The House passed a $1.1 trillion spending deal Wednesday that funds the government through the rest of the fiscal year, which ends September 30.
Trump's irritation manifested in hot - and somewhat contradictory - ways Tuesday.
He said that legislation needs 60 votes in the Senate because of the filibuster and suggested that it would be necessary to elect more Republicans or "change the rules".
Trump said the country needs "a good "shutdown" in September to fix this mess", in his Tuesday tweet storm, which would presumably force a partisan standoff over federal spending.
Trump's embrace of such a disruptive event came days after he accused Senate Democrats of seeking that same outcome and obstructing majority Republicans during budget negotiations.
Removing sick people from insurance rolls was not the aim of the Republican healthcare bill, he said, but added, "The point is that the state governments know how to treat children like the Kimmel baby better than the federal government does". A vote on that bill hasn't happened yet despite White House promises it would be any day now. He says it's "a really good down payment" on rebuilding the military and "the biggest increase in border security in a decade".
But the move announced late Wednesday by GOP leaders also carries extreme political risk, as House Republicans prepare to endorse a bill that boots millions off the insurance rolls and may not even survive the Senate.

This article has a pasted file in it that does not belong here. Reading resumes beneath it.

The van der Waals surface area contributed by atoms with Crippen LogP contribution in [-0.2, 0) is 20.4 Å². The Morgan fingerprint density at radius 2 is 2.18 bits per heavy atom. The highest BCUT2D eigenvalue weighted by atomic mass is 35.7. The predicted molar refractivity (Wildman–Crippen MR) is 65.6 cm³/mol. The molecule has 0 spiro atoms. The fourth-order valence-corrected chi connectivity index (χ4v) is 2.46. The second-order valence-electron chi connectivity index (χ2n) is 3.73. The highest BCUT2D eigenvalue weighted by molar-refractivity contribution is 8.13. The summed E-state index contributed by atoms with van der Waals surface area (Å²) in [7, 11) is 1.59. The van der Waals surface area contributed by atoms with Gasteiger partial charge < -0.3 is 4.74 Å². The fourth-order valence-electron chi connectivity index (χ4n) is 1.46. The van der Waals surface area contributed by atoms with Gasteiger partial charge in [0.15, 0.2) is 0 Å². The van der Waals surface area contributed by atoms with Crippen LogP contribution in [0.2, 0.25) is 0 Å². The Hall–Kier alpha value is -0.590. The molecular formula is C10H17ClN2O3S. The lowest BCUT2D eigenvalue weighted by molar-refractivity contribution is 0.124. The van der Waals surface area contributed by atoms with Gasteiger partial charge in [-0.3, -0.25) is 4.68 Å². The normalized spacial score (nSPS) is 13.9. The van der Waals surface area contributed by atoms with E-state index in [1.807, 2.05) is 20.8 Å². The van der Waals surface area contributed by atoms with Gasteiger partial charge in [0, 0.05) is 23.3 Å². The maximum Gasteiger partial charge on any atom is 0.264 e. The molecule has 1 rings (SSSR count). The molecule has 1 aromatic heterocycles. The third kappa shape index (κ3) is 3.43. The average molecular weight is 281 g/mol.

Only PM Modi can resolve Kashmir issue: Mehbooba
Deputy chief minister Nirmal Singh said the project reflects the coalition government's commitment towards developmental works. The CM said while her government is trying to improve the situation in Kashmir, there are some forces which do not want it.
GOP leaders insisted they got some wins, including a $15 billion boost for defense spending and more than $1 billion in new immigration enforcement money.
In the chart above, the numbers for the Trump budget percentage changes were calculated by the Office of Management and Budget using the fiscal 2017 continuing resolution-the stopgap funding bill Republicans signed at the end of Obama's second term, which expired April 28.
Clearly enraged by the Democrats celebrating what they see as a victory, Trump likely urged Mulvaney to spin the situation in his favor. House Democrats won funding to give the cash-strapped government of Puerto Rico $295 million to ease its Medicaid burden. "They were desperate to make this administration look like it couldn't function".
Mulvaney said the president was "frustrated", by news coverage and Democratic celebration over the bill, which has been described as a defeat for Trump. Cost estimates for the Trump border wall range from Trump's estimate of $12 billion up to $70 billion, according to a report by Senate Democrats. The only leader talking about and hyping one was Trump.
Meanwhile, Mr. Trump threatened a government shutdown in a tweet on Tuesday, laying the groundwork for what's sure to be a messy and chaotic legislative season this fall. "I think what you heard this morning was his sense of frustration over how he's getting mistreated by the Democrats on this bipartisan piece of legislation". And for someone like Trump, who seems to view politics as a zero-sum game, that was a problem. "We marked this as one of our victories in this particular bill", he said. He then veered into border funding and Obamacare subsidies. Democrats were happy that funding for Trump's Mexico border wall was not included. "So we have more money now for the border than we've gotten in 10 years".
Forced to spin this into something that would appease the squalling baby in the Oval Office, Mulvaney told reporters Tuesday "You can call it new wall, you can call it replacement, you can call it maintenance, call it whatever you want to".